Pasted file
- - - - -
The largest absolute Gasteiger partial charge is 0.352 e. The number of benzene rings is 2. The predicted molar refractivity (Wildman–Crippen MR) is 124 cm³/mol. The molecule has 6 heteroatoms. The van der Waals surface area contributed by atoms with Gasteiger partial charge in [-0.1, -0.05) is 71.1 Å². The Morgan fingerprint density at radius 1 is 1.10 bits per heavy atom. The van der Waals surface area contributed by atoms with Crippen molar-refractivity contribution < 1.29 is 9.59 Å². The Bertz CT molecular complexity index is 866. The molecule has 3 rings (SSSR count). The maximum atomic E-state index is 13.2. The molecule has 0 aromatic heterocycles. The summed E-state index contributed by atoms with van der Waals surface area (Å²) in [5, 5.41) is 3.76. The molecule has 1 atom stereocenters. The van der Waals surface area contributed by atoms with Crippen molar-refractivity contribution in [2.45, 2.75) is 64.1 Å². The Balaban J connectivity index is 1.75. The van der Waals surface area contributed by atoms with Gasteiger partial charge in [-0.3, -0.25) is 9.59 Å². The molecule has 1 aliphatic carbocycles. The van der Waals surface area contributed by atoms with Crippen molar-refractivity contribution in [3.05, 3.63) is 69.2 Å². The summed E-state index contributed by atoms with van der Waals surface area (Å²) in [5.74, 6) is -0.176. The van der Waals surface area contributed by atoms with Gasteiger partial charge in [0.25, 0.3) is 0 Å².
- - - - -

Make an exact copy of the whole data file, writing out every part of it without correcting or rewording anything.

The largest absolute Gasteiger partial charge is 0.352 e. The number of benzene rings is 2. The predicted molar refractivity (Wildman–Crippen MR) is 124 cm³/mol. The molecule has 6 heteroatoms. The van der Waals surface area contributed by atoms with Gasteiger partial charge in [-0.1, -0.05) is 71.1 Å². The Morgan fingerprint density at radius 1 is 1.10 bits per heavy atom. The van der Waals surface area contributed by atoms with Crippen molar-refractivity contribution < 1.29 is 9.59 Å². The Bertz CT molecular complexity index is 866. The molecule has 3 rings (SSSR count). The maximum atomic E-state index is 13.2. The molecule has 0 aromatic heterocycles. The summed E-state index contributed by atoms with van der Waals surface area (Å²) in [5, 5.41) is 3.76. The molecule has 1 atom stereocenters. The van der Waals surface area contributed by atoms with Crippen molar-refractivity contribution in [2.45, 2.75) is 64.1 Å². The Balaban J connectivity index is 1.75. The van der Waals surface area contributed by atoms with Gasteiger partial charge in [-0.3, -0.25) is 9.59 Å². The molecule has 1 aliphatic carbocycles. The van der Waals surface area contributed by atoms with Crippen molar-refractivity contribution in [3.05, 3.63) is 69.2 Å². The summed E-state index contributed by atoms with van der Waals surface area (Å²) in [5.74, 6) is -0.176. The van der Waals surface area contributed by atoms with Gasteiger partial charge in [0.25, 0.3) is 0 Å².